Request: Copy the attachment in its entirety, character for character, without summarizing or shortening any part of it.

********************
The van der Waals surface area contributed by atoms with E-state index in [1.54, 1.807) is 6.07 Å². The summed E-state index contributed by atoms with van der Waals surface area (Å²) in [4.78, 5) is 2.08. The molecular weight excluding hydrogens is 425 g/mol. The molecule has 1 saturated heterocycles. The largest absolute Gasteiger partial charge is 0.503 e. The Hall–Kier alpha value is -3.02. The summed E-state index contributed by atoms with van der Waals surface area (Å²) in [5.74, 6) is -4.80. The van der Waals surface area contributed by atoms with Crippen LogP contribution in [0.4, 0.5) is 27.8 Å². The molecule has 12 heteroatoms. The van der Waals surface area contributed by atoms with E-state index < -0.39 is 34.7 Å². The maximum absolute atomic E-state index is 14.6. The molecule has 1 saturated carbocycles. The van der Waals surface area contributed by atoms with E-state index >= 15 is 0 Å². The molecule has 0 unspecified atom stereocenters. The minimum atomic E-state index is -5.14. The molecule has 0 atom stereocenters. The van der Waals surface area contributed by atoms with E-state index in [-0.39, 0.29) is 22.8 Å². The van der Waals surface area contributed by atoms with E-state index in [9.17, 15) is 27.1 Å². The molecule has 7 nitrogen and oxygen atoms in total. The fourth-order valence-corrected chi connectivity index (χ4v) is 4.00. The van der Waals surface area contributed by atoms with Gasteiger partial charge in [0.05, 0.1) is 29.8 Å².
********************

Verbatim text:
The van der Waals surface area contributed by atoms with E-state index in [1.54, 1.807) is 6.07 Å². The summed E-state index contributed by atoms with van der Waals surface area (Å²) in [4.78, 5) is 2.08. The molecular weight excluding hydrogens is 425 g/mol. The molecule has 1 saturated heterocycles. The largest absolute Gasteiger partial charge is 0.503 e. The Hall–Kier alpha value is -3.02. The summed E-state index contributed by atoms with van der Waals surface area (Å²) in [5.74, 6) is -4.80. The van der Waals surface area contributed by atoms with Crippen LogP contribution in [0.4, 0.5) is 27.8 Å². The molecule has 12 heteroatoms. The van der Waals surface area contributed by atoms with E-state index < -0.39 is 34.7 Å². The maximum absolute atomic E-state index is 14.6. The molecule has 1 saturated carbocycles. The van der Waals surface area contributed by atoms with E-state index >= 15 is 0 Å². The molecule has 0 unspecified atom stereocenters. The minimum atomic E-state index is -5.14. The molecule has 0 atom stereocenters. The van der Waals surface area contributed by atoms with E-state index in [-0.39, 0.29) is 22.8 Å². The van der Waals surface area contributed by atoms with E-state index in [9.17, 15) is 27.1 Å². The molecule has 7 nitrogen and oxygen atoms in total. The fourth-order valence-corrected chi connectivity index (χ4v) is 4.00. The van der Waals surface area contributed by atoms with Gasteiger partial charge in [0.05, 0.1) is 29.8 Å².